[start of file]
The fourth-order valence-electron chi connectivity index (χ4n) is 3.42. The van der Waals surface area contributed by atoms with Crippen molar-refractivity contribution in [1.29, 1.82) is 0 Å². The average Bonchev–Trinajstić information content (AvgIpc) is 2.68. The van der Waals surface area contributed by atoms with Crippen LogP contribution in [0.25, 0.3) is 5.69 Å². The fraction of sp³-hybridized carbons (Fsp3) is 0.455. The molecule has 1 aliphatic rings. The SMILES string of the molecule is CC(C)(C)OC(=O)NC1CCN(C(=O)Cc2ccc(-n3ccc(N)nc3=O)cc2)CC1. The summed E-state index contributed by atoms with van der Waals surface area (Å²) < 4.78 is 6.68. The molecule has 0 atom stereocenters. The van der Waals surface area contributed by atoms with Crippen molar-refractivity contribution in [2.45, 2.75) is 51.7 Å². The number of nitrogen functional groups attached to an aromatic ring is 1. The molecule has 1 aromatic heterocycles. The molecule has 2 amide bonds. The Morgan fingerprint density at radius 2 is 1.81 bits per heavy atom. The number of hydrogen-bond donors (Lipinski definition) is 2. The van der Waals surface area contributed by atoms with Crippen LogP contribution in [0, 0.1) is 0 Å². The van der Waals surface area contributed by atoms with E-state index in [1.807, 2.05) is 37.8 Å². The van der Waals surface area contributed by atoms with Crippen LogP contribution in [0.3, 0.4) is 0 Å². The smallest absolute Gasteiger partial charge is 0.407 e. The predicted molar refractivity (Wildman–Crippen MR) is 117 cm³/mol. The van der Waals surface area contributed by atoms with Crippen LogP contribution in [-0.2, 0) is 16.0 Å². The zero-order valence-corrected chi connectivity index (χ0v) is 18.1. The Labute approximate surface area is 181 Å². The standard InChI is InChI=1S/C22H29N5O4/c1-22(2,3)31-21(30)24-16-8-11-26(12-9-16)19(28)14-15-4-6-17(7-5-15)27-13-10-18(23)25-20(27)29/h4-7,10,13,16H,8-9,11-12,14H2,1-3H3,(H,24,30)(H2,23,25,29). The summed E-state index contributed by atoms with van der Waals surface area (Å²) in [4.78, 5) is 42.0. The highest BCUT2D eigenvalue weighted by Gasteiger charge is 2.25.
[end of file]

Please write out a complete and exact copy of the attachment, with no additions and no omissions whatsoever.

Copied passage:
The fourth-order valence-electron chi connectivity index (χ4n) is 3.42. The van der Waals surface area contributed by atoms with Crippen molar-refractivity contribution in [1.29, 1.82) is 0 Å². The average Bonchev–Trinajstić information content (AvgIpc) is 2.68. The van der Waals surface area contributed by atoms with Crippen LogP contribution in [0.25, 0.3) is 5.69 Å². The fraction of sp³-hybridized carbons (Fsp3) is 0.455. The molecule has 1 aliphatic rings. The SMILES string of the molecule is CC(C)(C)OC(=O)NC1CCN(C(=O)Cc2ccc(-n3ccc(N)nc3=O)cc2)CC1. The summed E-state index contributed by atoms with van der Waals surface area (Å²) < 4.78 is 6.68. The molecule has 0 atom stereocenters. The van der Waals surface area contributed by atoms with Crippen molar-refractivity contribution in [2.45, 2.75) is 51.7 Å². The number of nitrogen functional groups attached to an aromatic ring is 1. The molecule has 1 aromatic heterocycles. The molecule has 2 amide bonds. The Morgan fingerprint density at radius 2 is 1.81 bits per heavy atom. The number of hydrogen-bond donors (Lipinski definition) is 2. The van der Waals surface area contributed by atoms with Crippen LogP contribution in [0, 0.1) is 0 Å². The van der Waals surface area contributed by atoms with E-state index in [1.807, 2.05) is 37.8 Å². The van der Waals surface area contributed by atoms with Crippen LogP contribution in [0.3, 0.4) is 0 Å². The smallest absolute Gasteiger partial charge is 0.407 e. The predicted molar refractivity (Wildman–Crippen MR) is 117 cm³/mol. The van der Waals surface area contributed by atoms with Crippen LogP contribution in [-0.2, 0) is 16.0 Å². The zero-order valence-corrected chi connectivity index (χ0v) is 18.1. The Labute approximate surface area is 181 Å². The standard InChI is InChI=1S/C22H29N5O4/c1-22(2,3)31-21(30)24-16-8-11-26(12-9-16)19(28)14-15-4-6-17(7-5-15)27-13-10-18(23)25-20(27)29/h4-7,10,13,16H,8-9,11-12,14H2,1-3H3,(H,24,30)(H2,23,25,29). The summed E-state index contributed by atoms with van der Waals surface area (Å²) in [4.78, 5) is 42.0. The highest BCUT2D eigenvalue weighted by Gasteiger charge is 2.25.